"Spending is out of control. We didn't lose the 2006 election because of the war in Iraq; we lost it because we in the Republican Party came to Washington to change government and government changed us. We let spending go out of control. We spent money like a drunken sailor, although I never knew a sailor drunk or sober with the imagination of my colleagues."

Category: Campaign 2008.2
Posted by: A Waco Farmer
Dana Milbank's column in the Washington Post today considers the potential for a Chuck Hagel campaign for President as an independent (read here).

As Milbank notes, Hagel keeps hinting he will run. More puzzling is the fact that pundits keep reacting to this flirtation as if the question had some relevance to the 2008 race.

A better question: Who would vote for Hagel?

Hagel is currently vying with Ron Paul for the dubious distinction of Republican least-likely to succeed with Republican voters. Paul is on top right now as a result of name recognition following this week's debate--but, if Republicans knew Hagel better, there is no doubt that they would despise him just as much.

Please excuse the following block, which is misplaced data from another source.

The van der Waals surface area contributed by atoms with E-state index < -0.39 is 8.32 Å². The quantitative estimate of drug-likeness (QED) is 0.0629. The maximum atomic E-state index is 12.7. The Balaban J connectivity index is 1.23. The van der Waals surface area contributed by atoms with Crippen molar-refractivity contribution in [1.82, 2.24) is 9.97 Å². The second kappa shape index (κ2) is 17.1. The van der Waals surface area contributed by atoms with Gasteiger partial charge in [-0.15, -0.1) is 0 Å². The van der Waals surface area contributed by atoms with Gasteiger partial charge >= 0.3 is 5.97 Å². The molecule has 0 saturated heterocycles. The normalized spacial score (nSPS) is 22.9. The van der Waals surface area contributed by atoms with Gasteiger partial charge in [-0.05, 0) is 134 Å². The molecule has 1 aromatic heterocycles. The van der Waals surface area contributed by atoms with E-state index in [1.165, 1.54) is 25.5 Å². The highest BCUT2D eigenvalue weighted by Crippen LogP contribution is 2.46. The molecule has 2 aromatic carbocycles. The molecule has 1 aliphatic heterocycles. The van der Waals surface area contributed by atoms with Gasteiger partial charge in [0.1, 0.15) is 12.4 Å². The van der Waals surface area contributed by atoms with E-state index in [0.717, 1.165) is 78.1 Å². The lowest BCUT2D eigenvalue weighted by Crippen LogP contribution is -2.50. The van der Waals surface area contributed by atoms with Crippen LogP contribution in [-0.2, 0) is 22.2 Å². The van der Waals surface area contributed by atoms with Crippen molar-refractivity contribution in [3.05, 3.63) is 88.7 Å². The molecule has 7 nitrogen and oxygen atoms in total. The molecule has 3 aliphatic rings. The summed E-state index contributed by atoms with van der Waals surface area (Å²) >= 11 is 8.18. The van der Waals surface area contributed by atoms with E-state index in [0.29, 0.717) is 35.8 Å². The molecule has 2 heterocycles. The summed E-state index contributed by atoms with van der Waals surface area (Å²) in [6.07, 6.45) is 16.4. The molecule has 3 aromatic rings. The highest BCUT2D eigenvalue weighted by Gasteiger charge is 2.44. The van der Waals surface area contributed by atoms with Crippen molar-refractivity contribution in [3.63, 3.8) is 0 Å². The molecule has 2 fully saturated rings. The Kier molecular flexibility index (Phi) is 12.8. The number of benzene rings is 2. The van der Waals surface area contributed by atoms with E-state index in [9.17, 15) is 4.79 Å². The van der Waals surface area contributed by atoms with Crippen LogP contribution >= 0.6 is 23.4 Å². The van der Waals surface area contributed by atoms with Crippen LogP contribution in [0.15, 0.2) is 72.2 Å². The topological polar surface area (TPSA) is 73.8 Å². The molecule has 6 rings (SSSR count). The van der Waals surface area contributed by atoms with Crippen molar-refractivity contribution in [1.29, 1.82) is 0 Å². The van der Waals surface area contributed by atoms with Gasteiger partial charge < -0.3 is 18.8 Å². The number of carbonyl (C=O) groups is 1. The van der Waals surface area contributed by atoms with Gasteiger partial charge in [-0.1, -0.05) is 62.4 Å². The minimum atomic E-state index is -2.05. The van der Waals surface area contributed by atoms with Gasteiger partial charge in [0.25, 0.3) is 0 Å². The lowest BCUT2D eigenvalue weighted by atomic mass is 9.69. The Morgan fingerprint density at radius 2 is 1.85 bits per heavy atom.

And then there are the Democrats, who, for the first time in a generation, feel confident that they are on the brink of a fortuitous electoral swing back in their direction. Why would they embrace Hagel? True enough, Democrats enjoy his attacks on the President, and he is something of an anomaly as a defeatist Republican, but given the opportunity to vote for John Edwards or Barack Obama or any number of truly retreat-oriented Democrats, Hagel immediately loses his uniqueness.

There are no votes out there for Hagel. Why do we keep talking about this guy?

08/05: More Romney

Category: Campaign 2008.2
Posted by: A Waco Farmer
Dan Gilgoff's insightful column today supports Tocqueville's recent prediction that Romney will secure the Republican nomination:

Gilgoff (regarding Republicans and the Christian Right):

Republican presidential candidates who fall on either end of the continuum, who either embody the Christian Right (Pat Robertson in 1988) or who reject it (Texas Senator Phil Gramm in 1996) lose the nomination. The two most electorally successful Republican presidential candidates of the last 30 years -- Ronald Reagan and George W. Bush -- took a different path, embracing the movement even though they were outsiders to it. If the next Republican to occupy the White House must follow that same strategy, Mitt Romney, former Massachusetts governor, may be in much better shape than polls suggest.